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Psychology as the Science of Human Being


Psychology as the Science of Human Being

The Yokohama Manifesto
Annals of Theoretical Psychology, Band 13

von: Jaan Valsiner, Giuseppina Marsico, Nandita Chaudhary, Tatsuya Sato, Virginia Dazzani

83,29 €

Verlag: Springer
Format: PDF
Veröffentl.: 09.09.2015
ISBN/EAN: 9783319210940
Sprache: englisch

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Beschreibungen

This book brings together a group of scholars from around the world who view psychology as the science of human ways of being. Being refers to the process of existing - through construction of the human world – here, rather than to an ontological state. This collection includes work that has the goal to establish the newly developed area of cultural psychology as the science of specifically human ways of existence. It comes as a next step after the “behaviorist turn” that has dominated psychology over most of the 20th century, and like its successor in the form of “cognitivism”, kept psychology away from addressing issues of specifically human ways of relating with their worlds. Such linking takes place through intentional human actions: through the creation of complex tools for living, entertainment, and work. Human beings construct tools to make other tools. Human beings invent religious systems, notions of economic rationality and legal systems; they enter into aesthetic enjoyment of various aspects of life in art, music, and literature; they have the capability of inventing national identities that can be summoned to legitimate one’s killing of one’s neighbors or being killed oneself.The contributions to this volume focus on the central goal of demonstrating that psychology as a science needs to start from the phenomena of higher psychological functions and then look at how their lower counterparts are re-organized from above. That kind of investigation is inevitably interdisciplinary - it links psychology with anthropology, philosophy, sociology, history and developmental biology. Various contributions to this volume are based on the work of Lev Vygotsky, George Herbert Mead, Henri Bergson and on traditions of Ganzheitspsychologie and Gestalt psychology.Psychology as the Science of Human Being is a valuable resource to psychologists, sociologists, philosophers, biologists and anthropologists alike.?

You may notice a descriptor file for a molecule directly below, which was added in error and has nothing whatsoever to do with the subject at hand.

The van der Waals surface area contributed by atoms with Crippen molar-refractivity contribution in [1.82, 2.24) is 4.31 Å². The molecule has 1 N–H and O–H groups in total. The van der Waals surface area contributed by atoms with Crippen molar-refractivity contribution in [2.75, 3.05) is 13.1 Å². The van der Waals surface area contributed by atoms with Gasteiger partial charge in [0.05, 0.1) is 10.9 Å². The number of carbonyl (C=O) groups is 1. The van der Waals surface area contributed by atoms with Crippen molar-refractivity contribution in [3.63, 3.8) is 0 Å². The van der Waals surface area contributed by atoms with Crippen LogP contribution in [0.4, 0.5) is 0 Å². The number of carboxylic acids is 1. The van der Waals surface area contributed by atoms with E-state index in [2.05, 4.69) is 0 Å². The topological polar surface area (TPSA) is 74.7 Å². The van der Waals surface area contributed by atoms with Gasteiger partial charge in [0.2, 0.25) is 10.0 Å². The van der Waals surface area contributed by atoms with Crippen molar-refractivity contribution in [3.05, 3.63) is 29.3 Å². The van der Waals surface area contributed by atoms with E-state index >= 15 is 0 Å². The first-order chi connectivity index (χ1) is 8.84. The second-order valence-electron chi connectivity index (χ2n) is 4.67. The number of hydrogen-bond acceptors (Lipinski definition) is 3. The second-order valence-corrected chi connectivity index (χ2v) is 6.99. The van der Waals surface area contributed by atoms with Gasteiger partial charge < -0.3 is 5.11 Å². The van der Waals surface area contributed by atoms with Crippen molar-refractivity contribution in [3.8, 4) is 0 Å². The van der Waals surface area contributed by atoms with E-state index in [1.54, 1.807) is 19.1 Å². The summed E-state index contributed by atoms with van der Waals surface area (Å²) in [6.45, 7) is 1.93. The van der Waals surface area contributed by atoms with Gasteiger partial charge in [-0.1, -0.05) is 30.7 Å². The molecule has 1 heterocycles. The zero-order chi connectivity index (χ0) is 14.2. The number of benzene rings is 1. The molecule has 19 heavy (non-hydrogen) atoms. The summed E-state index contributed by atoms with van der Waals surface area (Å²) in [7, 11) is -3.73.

Part I.  The reality of higher psychological functions.- 1. Constructive basis of human creativity.- 2. Centrality of aesthetics for psychological science.- 3. Higher psychological functions and their study.- 4. Anthropology of human complexity.- 5. Rituals and religious ideations.- 6. Sociogenesis of higher mental functions.- 7. Borders in the human psyche and societies: regulating relationships.- 8. Ideological discourses and human well-being.- Part II.  Historical roots of the study of higher psychological functions.- 9. Psychology as a phenomenological science.- 10. The role of the whole.- 11.Psychology as a normative science.- 12. Cultural-historical psychology.- 13. Why psychology cannot afford to be ethnocentric?.- Part III.  Methodology for the study of higher psychological functions.- 14. Study of the possible and the actual: TEA.- 15. Introspection, observation, and autoethnography.- 16. Psychology as a idiographic science.- 17. Returning to Windelband—to go beyond him.- 18. Psychology as a qualitative science.- 19. Meaningful methodology for cultural psychology.- 20. How to re-build methodology for human complexity.- Part IV Phenomena of high complexity.- 21. Reality of the Amerindian psyche.- 22. Affective networks in family contexts.- 23. Psychology as a science of art.- 24. Complex ethical actions in social contexts.- 25. Affective semiosis as the basic human “stuff”.- 26. Values and their ways of guiding the psyche.- 27. Varieties of love.- 28. Transgenerational care in human societies.- 29. Education: the process of becoming.